Entrance to the site.

The Dover Stone Church Visitor’s Guide provides the following description:

Entrance: Large metamorphic rocks converge to form the entrance in the shape of a church’s cathedral window. The gothic appearance of the entrance gave rise to the name “Stone Church”.

“The Pulpit”: Inside the cavern is a rock ledge, affectionately given this name by Richard Maher, a Dover resident who wrote the book, “Historic Dover” in 1908.

Stone Church Brook: This brook which flows through the Stone Church cavern is a tributary of the Ten Mile River. The Ten Mile River flows southeast and is a branch of the Housatonic River in Connecticut.

Waterfall: Inside the cavern, there is a 30-foot waterfall cascading into a pool of waterthat flows through and out of the cavern entrance

An historic marker sign at the entrance to the park reads: “A cavern, with a waterfall, refuge of Sassacus, Pequot chief, fleeing from rout of his tribe at New Loudon, Conn. Afterward killed by Mohawks.”

From the road in Dover Plains it’s a short walk to the cave. Both the cave and the approaches to it are quite dark and it was difficult to take pictures. I’m not very good with flash photography and I don’t like to carry a tripod, but both of them would be have been useful here, particularly the tripod. The interior of the cave is very dark. Also the “30 foot waterfall” seemed to be AWOL – probably because we haven’t had much rain lately. It’s not too far away so maybe I’ll go back with a tripod after a particularly rainy day.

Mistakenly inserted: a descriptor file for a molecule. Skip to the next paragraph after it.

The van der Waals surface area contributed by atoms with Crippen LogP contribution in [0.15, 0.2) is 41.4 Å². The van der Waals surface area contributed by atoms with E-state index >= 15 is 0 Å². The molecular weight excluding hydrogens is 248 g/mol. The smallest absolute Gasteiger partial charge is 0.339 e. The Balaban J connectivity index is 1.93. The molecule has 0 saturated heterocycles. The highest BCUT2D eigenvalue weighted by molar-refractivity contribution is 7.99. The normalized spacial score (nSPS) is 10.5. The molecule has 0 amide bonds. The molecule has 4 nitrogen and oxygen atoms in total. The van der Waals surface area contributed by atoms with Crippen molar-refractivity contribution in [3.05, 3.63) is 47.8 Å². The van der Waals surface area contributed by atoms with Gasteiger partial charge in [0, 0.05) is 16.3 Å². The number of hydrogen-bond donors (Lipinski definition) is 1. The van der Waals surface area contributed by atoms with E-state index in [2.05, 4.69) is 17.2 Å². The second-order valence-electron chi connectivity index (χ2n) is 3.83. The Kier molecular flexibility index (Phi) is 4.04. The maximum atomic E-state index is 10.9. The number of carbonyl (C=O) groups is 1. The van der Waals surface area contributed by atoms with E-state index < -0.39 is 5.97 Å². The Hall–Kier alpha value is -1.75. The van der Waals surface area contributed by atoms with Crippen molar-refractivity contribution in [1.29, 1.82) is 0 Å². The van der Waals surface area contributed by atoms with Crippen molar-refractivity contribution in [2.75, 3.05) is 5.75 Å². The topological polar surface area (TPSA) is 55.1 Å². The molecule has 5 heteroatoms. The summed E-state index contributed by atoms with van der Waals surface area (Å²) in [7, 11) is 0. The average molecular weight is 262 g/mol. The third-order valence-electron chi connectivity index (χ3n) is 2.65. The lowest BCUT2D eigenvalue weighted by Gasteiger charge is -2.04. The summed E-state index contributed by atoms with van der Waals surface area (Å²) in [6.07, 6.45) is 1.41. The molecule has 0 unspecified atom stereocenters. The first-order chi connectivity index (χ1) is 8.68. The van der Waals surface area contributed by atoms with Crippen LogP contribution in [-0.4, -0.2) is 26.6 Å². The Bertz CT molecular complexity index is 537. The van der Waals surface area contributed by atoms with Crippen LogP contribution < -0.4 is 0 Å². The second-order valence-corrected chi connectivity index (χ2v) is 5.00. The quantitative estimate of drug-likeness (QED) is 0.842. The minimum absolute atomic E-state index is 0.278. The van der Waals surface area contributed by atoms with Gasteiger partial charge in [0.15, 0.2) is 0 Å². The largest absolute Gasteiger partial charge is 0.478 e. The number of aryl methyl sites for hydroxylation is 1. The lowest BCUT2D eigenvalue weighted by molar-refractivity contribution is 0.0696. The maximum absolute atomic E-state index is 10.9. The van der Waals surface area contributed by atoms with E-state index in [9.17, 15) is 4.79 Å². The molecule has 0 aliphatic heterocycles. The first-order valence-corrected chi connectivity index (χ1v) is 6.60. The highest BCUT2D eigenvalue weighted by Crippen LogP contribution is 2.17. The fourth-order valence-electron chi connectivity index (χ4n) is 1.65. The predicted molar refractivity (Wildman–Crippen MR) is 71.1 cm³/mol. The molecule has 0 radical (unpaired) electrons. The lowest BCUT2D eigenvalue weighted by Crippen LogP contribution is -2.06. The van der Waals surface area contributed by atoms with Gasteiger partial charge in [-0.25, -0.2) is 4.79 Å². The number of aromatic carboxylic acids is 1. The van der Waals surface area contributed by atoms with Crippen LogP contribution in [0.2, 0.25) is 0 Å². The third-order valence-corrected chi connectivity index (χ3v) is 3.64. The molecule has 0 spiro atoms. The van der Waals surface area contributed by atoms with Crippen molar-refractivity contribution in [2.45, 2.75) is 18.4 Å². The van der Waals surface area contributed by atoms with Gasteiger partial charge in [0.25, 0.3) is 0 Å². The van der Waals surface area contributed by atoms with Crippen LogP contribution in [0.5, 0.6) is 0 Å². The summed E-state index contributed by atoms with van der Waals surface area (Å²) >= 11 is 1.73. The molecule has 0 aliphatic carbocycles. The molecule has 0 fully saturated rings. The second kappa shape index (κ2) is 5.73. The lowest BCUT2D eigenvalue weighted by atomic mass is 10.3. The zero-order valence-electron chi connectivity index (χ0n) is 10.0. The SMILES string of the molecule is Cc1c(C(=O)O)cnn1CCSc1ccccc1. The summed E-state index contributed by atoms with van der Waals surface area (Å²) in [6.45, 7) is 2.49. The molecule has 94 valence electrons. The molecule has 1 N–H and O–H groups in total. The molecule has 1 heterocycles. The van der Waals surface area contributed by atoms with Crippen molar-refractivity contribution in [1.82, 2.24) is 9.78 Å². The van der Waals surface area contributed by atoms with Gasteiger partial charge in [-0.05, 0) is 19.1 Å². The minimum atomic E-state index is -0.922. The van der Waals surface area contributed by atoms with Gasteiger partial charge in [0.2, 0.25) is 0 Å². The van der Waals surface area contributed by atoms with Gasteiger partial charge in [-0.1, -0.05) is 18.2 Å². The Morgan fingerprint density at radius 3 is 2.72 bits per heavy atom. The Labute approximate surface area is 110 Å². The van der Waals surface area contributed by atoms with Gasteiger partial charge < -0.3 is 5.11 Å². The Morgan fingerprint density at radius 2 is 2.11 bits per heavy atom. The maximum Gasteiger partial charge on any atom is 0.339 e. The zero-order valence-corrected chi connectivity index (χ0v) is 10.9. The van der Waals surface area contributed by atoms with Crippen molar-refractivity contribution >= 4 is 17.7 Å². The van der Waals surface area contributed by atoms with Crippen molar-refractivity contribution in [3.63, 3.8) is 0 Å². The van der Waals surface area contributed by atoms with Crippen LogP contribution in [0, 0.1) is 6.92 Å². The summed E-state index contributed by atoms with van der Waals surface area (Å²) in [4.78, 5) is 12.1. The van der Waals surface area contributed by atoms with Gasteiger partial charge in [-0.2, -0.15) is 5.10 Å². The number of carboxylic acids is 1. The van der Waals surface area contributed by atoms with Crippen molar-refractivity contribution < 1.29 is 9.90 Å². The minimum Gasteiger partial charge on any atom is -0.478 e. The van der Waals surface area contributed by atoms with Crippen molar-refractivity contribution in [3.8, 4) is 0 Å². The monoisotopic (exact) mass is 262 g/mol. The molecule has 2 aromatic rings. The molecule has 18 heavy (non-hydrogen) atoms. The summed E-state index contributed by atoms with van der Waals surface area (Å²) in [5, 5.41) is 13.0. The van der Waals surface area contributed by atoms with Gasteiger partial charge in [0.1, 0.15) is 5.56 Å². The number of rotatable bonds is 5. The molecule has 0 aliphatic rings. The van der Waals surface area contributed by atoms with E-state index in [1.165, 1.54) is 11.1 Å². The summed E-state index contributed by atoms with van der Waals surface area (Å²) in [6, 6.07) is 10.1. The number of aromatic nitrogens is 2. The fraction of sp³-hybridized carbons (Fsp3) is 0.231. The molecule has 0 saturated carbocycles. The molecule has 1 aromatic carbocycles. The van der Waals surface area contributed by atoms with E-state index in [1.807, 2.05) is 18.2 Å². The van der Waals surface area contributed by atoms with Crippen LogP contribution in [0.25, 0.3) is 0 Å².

Rustic Bridge.

Cascading Water.

Approach to the cave.

The cave comes into view.

Cave Entrance and cascade.

Looking into the cave.

Inside the cave looking out.

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